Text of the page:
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Stew, Strew

Stew, Strew
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“This is not that, and that is certainly not this, and at the same time an oyster stew is not stewed, and although they are made of the same things and even cooked almost the same way, an oyster soup should never be called a stew, nor stew soup.” –M. F. K. Fisher 

“This is not that, and that is certainly not this, and at the same time an oyster stew is not stewed, and although they are made of the same things and even cooked almost the same way, an oyster soup should never be called a stew, nor stew soup.” –M. F. K. Fisher

Do you like stew or broth or soup?

Stew functions as a noun and verb; and it has two distinct meanings.

Stew is a dish.

Stew is a dish made of meat and vegetables by stewing.

Stew is cooked slowly in a liquid (sometimes wine is added) in a closed pan or dish such as lamb stew, beef stew.

Some people like stew stewed with wine.

Stew is an agitation as a result of worry, fretting about this or that, a state of anxiety or panic, wrought up for one or the other reason, flustered, swithered or lathered.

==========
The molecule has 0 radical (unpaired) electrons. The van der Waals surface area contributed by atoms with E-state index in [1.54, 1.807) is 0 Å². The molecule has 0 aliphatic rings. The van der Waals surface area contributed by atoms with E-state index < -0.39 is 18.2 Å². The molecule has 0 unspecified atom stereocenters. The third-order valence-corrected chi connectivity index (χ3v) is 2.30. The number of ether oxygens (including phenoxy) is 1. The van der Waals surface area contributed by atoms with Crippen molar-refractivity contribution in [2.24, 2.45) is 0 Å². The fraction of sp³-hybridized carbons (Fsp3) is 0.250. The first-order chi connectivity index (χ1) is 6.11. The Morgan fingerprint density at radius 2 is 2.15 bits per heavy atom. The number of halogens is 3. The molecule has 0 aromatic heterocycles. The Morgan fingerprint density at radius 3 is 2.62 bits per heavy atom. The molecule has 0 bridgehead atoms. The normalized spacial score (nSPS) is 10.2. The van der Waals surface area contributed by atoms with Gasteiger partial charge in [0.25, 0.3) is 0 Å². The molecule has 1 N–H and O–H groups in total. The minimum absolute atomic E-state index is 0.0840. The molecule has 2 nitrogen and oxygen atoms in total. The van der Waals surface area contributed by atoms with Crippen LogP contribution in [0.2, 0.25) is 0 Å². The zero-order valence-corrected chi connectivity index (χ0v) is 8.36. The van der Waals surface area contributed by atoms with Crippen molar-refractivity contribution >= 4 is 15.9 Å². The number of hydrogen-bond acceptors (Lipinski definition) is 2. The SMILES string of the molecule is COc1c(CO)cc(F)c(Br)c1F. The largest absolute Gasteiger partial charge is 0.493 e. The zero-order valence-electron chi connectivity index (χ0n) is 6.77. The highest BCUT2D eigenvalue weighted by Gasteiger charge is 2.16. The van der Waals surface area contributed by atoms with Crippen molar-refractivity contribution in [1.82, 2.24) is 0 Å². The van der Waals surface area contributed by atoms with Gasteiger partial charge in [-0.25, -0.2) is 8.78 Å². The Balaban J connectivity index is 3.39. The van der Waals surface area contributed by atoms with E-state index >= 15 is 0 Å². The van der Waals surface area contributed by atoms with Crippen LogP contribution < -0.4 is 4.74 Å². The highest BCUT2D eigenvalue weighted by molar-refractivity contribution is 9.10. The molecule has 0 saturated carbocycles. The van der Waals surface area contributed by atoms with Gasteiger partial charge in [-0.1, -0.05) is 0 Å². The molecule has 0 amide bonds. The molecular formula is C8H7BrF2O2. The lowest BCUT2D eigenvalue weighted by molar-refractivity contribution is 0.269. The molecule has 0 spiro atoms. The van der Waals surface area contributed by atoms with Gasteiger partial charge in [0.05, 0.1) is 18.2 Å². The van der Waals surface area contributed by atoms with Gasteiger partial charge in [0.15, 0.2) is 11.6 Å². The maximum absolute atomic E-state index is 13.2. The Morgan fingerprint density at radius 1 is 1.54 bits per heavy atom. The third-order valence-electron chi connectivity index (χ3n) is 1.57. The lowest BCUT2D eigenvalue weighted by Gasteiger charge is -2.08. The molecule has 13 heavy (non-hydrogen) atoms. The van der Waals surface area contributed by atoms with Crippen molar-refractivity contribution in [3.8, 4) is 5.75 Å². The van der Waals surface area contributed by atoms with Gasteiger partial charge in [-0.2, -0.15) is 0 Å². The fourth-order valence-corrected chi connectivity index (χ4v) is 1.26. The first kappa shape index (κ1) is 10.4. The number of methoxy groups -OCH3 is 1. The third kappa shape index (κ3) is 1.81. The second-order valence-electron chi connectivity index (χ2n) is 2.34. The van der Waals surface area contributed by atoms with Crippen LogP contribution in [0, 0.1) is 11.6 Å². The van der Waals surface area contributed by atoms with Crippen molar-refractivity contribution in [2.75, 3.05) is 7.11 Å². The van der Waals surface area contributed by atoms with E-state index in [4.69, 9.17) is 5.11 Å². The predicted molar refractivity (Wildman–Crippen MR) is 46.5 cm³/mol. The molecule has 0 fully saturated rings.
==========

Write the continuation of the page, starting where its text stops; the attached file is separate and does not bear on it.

Many people stew (verb: cook slowly, and for a long time) the stew (noun) with meat and vegetables.

Stew is derived from the French word ‘estuve’ or ‘etuve’ which in fact comes from Latin and which in fact comes from Greek.

There are idioms formed out of stew: stew in one’s juices or stew in one’s own broth or stew in one’s own grease (alone and absorbed in one’s problems created by oneself), Stew is also a diminutive of the name ‘Stewart’.

Some people strew things all over the places.

Strew is a verb meaning something spread out, dispersed, scattered all over, covered with something because of dispersal or scattering.

Strew is an irregular verb: its past tense and past participle are strewed/strew and strewed/strewn: strew–strewed or strew–strewed or strewn.

When a mango tree has fruits that ripen on it, the fruits can be seen strewn underneath it; and naturally ripened fruits are sought after for they are chemical-free.

“Life is strewn with so many dangers, and can be the source of so many misfortunes, that death is not the greatest of them.” –Napoleon Bonaparte

Indian roads are strewn with dangers: potholes crying for the attention of civic or municipal authorities, cows or buffaloes (cattle) crossing the roads, and lack of proper pavements for pedestrians.

Strewing and strewings are nouns meaning something scattered, the act of scatterings; anything that is strewn.

The archaic forms are strewment or strewments referring to the decorative pattern of flowers.

Scenes of strewings in unnatural condition or unnatural happening invariably get the attention of photojournalists.

Come autumn, there will be leaves strewn on the ground (if there are trees in humans’ habitations).

By: Kovuuri G Reddy

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